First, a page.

April 2007 | Vol. VI - No. 4
Preschoolers: Unpuzzling the Puzzles
How Familiarity Feeds the Will to Complete
Each product is rated with 1 to 5 TD (for TDmonthly!) stars; 5 is the highest mark.
Participants were World Bank policy advisor Gail Richardson with Alexander (6 years) and Jessica (4); finance executive Shannon Harris with Tripp (5); stay-at-home mother Heather Jones with Reece (7), Cameron (5) and Meg (3); sales executive Stephanie Kirby with Sarah (5) and Emma (4); and writer/editor Elise Yousoufian with Aaron (5) and Hanna (5).
The Very Hungry Caterpillar by UNIVERSITY GAMES
What it is: Two 24-piece puzzles inspired by the caterpillar and the butterfly in Eric Carle’s book “The Very Hungry Caterpillar.”
What the moms thought: The mothers agreed that puzzles help children develop problem-solving skills and an understanding of spatial relations. These puzzles also “capture the Eric Carle spirit, are small enough that they could be completed rather quickly and are relatively simple for a quick sense of accomplishment,” noted Richardson. “The tie between the book and the puzzles made the puzzles fun,” Kirby wrote.
How the kids reacted: While completing the puzzle, most children were focused and silent. Hanna (5) expressed her learning cycle of trying, overcoming frustration and succeeding in a series of statements and questions to her mother:
“Can you help me do this?” “Look. I don’t need any help now.” “You know what? When I was working, you helped me a little bit and then I did it.” Hanna clapped for herself when she was done, and then her brother clapped for her also, showing that two children could work together, “winning” but not “competing.”
Harris related how thrilled her son was with creating the butterfly that he is so familiar with from the story: Tripp bowed after he’d placed his last piece.
How to improve it: Although several parents noted that no improvements were needed, Jones commented that the “lightweight box would soon be crushed.” Indeed, the packaging fell apart when Richardson’s children put away one of the puzzles.
Would you want another toy like this? Each reviewer noted how pleased the children were to be able to play with something associated with a treasured story. Based on this feedback, parents would welcome additional puzzles and games that draw on well-loved characters.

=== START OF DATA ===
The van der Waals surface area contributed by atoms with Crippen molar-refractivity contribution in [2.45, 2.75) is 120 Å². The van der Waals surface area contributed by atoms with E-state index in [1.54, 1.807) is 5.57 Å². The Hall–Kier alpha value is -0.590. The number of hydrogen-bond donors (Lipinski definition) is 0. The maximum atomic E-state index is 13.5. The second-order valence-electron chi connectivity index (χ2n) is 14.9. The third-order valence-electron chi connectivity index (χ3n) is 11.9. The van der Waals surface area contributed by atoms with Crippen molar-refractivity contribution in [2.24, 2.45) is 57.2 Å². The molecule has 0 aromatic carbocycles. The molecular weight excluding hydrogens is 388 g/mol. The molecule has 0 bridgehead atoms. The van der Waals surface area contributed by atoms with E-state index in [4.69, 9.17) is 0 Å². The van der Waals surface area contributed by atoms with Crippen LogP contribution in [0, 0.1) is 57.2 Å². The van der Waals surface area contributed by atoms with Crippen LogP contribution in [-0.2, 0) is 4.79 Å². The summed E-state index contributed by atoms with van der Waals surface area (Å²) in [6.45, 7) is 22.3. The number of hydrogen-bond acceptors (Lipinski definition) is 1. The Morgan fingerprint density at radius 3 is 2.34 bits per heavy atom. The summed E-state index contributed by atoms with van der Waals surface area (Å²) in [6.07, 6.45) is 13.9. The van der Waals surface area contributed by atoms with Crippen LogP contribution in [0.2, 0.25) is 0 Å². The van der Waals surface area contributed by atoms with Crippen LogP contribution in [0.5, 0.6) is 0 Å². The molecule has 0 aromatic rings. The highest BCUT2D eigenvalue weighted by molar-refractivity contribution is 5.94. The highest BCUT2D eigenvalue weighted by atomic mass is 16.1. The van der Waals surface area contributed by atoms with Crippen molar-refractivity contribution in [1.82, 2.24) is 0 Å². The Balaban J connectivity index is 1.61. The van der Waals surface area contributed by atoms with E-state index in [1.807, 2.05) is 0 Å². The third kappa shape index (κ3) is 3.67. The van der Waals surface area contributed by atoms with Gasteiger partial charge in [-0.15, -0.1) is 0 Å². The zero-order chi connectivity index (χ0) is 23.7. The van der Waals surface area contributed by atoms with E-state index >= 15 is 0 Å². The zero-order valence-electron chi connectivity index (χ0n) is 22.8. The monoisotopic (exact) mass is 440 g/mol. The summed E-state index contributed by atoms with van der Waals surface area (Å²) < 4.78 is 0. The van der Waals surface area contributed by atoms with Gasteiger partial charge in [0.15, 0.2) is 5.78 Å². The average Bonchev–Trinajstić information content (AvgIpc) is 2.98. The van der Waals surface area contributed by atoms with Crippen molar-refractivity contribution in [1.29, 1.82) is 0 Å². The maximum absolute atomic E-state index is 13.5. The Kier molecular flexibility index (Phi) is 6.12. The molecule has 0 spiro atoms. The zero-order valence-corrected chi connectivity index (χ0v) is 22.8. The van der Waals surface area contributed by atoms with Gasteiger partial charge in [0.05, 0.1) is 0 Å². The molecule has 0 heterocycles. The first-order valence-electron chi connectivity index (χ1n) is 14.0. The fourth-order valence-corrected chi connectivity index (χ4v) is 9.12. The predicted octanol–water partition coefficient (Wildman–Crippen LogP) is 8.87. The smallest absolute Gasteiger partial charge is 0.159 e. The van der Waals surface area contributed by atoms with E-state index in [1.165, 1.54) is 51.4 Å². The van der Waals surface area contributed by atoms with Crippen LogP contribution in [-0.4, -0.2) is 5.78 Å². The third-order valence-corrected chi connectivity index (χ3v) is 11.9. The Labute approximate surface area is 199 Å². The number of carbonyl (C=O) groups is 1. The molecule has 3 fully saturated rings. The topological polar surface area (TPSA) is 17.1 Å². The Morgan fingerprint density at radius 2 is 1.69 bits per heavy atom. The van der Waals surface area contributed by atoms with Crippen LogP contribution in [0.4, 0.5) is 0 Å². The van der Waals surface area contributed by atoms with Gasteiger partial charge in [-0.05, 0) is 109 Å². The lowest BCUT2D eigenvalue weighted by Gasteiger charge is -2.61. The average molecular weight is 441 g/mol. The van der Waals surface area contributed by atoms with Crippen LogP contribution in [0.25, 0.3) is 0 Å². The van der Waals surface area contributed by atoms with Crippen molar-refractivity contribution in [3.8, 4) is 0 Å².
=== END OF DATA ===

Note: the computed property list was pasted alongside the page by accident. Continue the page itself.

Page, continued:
Wild Animal Panorama by SAFARI LTD.
What it is: A 70-piece floor puzzle of wild animals in earth tones, with illustrations by Japanese artist Haruo Takino.
What the moms thought: Yousoufian wrote that her children “used the parts of the animals’ bodies as a way to figure which puzzle piece fit where.” The Panorama has the added twist of being a floor puzzle, so more than one child can work on it at the same time. Yousoufian liked how her children cooperated in putting the pieces together, which she felt helped them develop “the social skill of sharing space.”
How the kids reacted: Although the children were largely silent while solving the puzzle, they did discuss ways of working together to complete the image. Most children seemed to enjoy bringing the animals into full view and talking about them as their images emerged.
How to improve it: Richardson and Harris suggested adding color. Kirby commented that the Wild Animal Panorama was not “girl” enough for her daughters, suggesting that this puzzle may find more appeal targeted to boys.
Would you want another toy like this? All the children like puzzles and are at an age where animals are generally loved. While some may be bothered by the relatively monochromatic color scheme, others will be attracted to its vivid depictions of wild animals and the sturdy wear-resistant pieces.
Little Mermaid 4 in 1 Under the Sea Games by USAOPOLY
Age: 5 and Up
Category: General Games
What it is: A set of four games in one box: checkers, tic tac toe, dominoes and go fish. All games use characters from Disney’s “The Little Mermaid.”
What the moms thought: Overall, the Roundtable participants loved the collection of games. Those with little girls were particularly excited, though Jones wrote that “classic games made this package attractive to all three children, despite the girl-themed packaging.” Yousoufian mentioned that the games are “particularly well adapted to children of this age group.”
How the kids reacted: Several children — particularly the younger girls — expressed excitement about seeing Ariel and other characters from “The Little Mermaid.” Even Tripp (a boy) said with great excitement, “Mom, I like this!” The assembly of several games in one box brought an element of anticipation: after one game, Jessica and Alexander said, “That was fun, let’s try another one.”
How to improve it: Richardson and Kirby mentioned “toy overload,” implying that there are too many games in one box. “We had to take it in pieces,” Richardson said, but “it was nice to come back to the box and see what other treasures are inside.” Kirby suggested using stronger materials for the box.
Would you want another toy like this? The general sentiment was that games involving strategic thinking are always welcome, and princess images will always attract (or certainly not turn off) little girls. The variety of activities was generally well received.
Photo of children by Elise Yousoufian
Catalog Request Form
Writer's Bio: Elise Yousoufian engages in paid work as a writer/editor on complex negotiations for airplane maker Airbus and unpaid work running a household with two children, parents and cats. Her two kindergartners go to “work” at a Montessori school, and she finds watching them one of her life’s highlights. Read more articles by this author
Editorial Calendar Events & Trade Shows Media Kit Request Product Information PlayZak®
Look up Manufacturers at ToyDirectory.com®
Copyright © 2015 TDmonthly®, a division of TOYDIRECTORY.com®, Inc.